We have much less insight and information about the protests in Iran, a country where expression is severely curtailed. Since late 2017, there seem to occur sporadic outbursts of popular anger sparked by economic distress, sometimes veering into a wholesale rejection of the Islamic Revolution. It has never amounted to a groundswell of revolutionary magnitude, to such a degree that the regime loses its ability to hide it from the world. What we see are videos of anti-Khamenei slogans and defiance, followed by harsh repression. But at least some of those are manipulated and hyped by anti-regime factions such as the Mujahedin-e Khalq that have a history of distortions. There is also an element of Saudi and Emirati largesse fanning ethnic secessionism, or at least paying for footage that seems to show a spike in such sentiments. Our lack of clarity makes it difficult to assess whether these sorts of protests are truly existential to the survival of the regime.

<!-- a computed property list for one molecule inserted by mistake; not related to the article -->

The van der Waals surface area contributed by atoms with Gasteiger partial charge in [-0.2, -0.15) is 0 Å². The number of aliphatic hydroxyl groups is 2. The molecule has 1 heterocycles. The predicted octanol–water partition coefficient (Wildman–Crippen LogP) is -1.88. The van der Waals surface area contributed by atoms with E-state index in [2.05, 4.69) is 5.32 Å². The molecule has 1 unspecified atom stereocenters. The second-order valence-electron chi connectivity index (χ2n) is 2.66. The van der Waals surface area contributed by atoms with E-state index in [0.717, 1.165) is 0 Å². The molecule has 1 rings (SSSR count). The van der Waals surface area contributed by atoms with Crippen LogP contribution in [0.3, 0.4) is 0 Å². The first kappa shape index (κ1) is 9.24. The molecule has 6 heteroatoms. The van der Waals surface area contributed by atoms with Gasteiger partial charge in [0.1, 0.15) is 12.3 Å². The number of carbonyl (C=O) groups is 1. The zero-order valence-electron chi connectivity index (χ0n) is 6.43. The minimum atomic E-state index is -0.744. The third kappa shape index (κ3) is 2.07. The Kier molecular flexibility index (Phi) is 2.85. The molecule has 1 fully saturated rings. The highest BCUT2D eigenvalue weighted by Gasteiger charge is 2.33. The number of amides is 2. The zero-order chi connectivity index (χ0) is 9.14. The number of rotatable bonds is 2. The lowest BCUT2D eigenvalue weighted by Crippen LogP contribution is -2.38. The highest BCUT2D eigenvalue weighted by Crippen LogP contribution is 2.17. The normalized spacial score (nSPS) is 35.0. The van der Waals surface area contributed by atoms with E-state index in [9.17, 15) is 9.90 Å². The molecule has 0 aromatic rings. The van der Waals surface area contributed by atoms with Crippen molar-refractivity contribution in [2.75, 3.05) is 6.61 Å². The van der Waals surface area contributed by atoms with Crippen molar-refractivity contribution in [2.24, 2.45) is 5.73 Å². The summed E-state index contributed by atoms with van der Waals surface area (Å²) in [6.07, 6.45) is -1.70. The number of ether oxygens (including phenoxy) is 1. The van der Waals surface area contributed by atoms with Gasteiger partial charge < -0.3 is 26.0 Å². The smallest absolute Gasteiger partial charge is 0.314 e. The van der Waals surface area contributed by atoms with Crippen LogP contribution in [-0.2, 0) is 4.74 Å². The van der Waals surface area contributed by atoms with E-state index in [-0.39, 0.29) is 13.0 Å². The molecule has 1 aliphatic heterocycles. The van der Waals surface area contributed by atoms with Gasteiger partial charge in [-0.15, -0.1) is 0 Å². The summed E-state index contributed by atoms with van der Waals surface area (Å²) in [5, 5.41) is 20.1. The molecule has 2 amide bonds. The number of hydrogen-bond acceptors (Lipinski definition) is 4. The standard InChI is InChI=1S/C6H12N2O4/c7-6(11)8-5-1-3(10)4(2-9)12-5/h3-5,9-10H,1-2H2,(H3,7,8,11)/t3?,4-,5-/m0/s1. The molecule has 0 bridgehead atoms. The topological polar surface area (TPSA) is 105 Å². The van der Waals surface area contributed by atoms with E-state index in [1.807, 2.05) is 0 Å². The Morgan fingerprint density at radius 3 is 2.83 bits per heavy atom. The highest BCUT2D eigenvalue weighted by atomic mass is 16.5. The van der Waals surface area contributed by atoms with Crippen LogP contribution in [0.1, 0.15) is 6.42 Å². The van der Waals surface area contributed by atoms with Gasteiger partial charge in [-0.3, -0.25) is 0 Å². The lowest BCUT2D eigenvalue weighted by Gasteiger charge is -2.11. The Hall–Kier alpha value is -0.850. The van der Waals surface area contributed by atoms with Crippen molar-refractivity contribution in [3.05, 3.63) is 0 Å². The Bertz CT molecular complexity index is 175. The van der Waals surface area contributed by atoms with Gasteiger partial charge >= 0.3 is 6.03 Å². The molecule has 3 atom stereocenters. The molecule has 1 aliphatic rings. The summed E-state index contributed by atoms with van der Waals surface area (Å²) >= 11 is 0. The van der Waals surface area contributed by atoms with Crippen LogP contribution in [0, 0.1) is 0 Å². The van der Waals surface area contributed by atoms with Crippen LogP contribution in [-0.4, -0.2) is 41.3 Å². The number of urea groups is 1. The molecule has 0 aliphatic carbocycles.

The most interesting ‘protests’ of the region’s Shia were, counterintuitively, to be found at Soleimani’s funeral. The outpouring in Iran was real, and massive, taking even the regime there by surprise. The 'mourners' were mourning more than Soleimani; they were mourning the revolution. They were signaling their admiration for a man who, in their eyes, remained true to the revolutionary ideal and did not deviate into cronyism and corruption as others did, a narrative in line with the Soleimani myth.
That myth of the revolution’s last lion was supposed to arm Soleimani in his battle against the revolution's deviants. He was to cleanse a revolutionary system that this constituency, its last true believers and the bedrock of the regime, wanted to believe in again. It took four decades to build-up a man like Soleimani. Khamenei does not have time to come up with another plan, or candidate, for succession. The choices Soleimani’s mourners make are more portending to the survival of the regime than those taken by its opponents. They will either stay at home as other societal forces take on the regime, or they may revolt themselves.